Chairman: Okay. Let us widen it out. Let us go to Gerry Steinberg.

  Mr Steinberg: Thank you, Chairman. When I read this report, or when I started to read this report, because you have got to remember I can hardly understand the report let alone ask questions on it, it is very


  Chairman: We are not going to have some more drawings of ships, are we?

Mr Steinberg

  14. One of the layman's concerns that came to me was that it is all well and good having this co-operation but what would happen if there was a fall-out amongst the partners on a particular project or if one of the partners had a change of mind? That came to my mind when I started reading the report and then I actually got to page 17, paragraph 2.10, and what I innocently thought could happen seems to have happened. In this paragraph we have got a situation which was what I thought might happen at some time. This particular project was the COBRA with Germany. The unit costs increased by 25 per cent which made it too expensive for those left in the project and the scheme then became 42 months late. This is one example but how often does this happen?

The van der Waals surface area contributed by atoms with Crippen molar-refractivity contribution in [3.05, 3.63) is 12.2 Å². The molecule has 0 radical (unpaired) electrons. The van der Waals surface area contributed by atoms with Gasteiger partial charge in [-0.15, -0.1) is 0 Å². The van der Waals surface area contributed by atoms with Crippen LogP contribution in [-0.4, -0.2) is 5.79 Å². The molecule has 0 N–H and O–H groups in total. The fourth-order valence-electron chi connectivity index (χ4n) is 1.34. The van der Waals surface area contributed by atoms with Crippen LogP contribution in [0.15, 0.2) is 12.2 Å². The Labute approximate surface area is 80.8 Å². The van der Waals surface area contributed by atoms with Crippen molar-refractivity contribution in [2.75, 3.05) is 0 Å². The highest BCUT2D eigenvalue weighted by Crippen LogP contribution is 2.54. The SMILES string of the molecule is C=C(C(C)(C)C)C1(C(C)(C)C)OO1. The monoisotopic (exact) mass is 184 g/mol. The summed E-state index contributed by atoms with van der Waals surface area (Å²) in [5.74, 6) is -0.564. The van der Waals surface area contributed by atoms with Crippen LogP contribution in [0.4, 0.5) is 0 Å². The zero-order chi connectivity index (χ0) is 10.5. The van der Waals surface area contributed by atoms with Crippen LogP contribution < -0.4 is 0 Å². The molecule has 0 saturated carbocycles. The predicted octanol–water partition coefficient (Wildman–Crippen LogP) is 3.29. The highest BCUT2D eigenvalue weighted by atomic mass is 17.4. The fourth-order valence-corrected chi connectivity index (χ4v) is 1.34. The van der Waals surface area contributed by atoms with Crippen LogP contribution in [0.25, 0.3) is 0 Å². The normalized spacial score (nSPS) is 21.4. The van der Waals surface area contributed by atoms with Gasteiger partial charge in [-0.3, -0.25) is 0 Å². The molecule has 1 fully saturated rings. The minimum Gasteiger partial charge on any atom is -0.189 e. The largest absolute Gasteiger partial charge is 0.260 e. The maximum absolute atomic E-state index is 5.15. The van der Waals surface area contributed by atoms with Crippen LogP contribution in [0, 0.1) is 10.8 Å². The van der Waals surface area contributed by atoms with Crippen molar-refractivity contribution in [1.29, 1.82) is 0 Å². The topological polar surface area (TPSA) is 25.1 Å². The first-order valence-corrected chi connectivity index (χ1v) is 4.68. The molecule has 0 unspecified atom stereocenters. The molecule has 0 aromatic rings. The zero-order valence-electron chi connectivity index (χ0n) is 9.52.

(Mr Tebbit) It does happen obviously from time to time and it is clearly a risk. A lot of what Sir Robert Walmsley does is designed to try to minimise the impact of any one particular partner withdrawing or radically reducing its requirement without undermining the project as a whole or imposing costs on the remainder of the participants that are unacceptable. These things do work in both directions, of course, because the tighter you try to draw these arrangements, the more awkward it is if the UK says "well, actually I would quite like to leave that" and finds that is absolutely impossible. These things do cut in both directions and it is not as straight forward as it might seem. The starting point in this issue these days is co-operation, international collaboration, is not an option, it is an essential way of moving forward for the future for all sorts of reasons in terms of cost, in terms of technology, in terms of the way we operate together, in terms of the political environment. So you start with the assumption that you will collaborate and co-operate and you then ask yourself why can you not, are there particular reasons why you have to go national? Some may be that nobody else wants it. There is just the odd occasion when nobody else does want to have something like Trident submarine, for example, or timescales are so out of joint, although a lot of what we are doing with the scientific community makes that less likely. There may be occasions when we cannot do it but basically we make it work. One of the ways we make it work is devising tighter projects so as to minimise the impact if a member withdraws. Sir Robert Walmsley knows the technical details of how he does that better than I, but it is a major factor of our activity.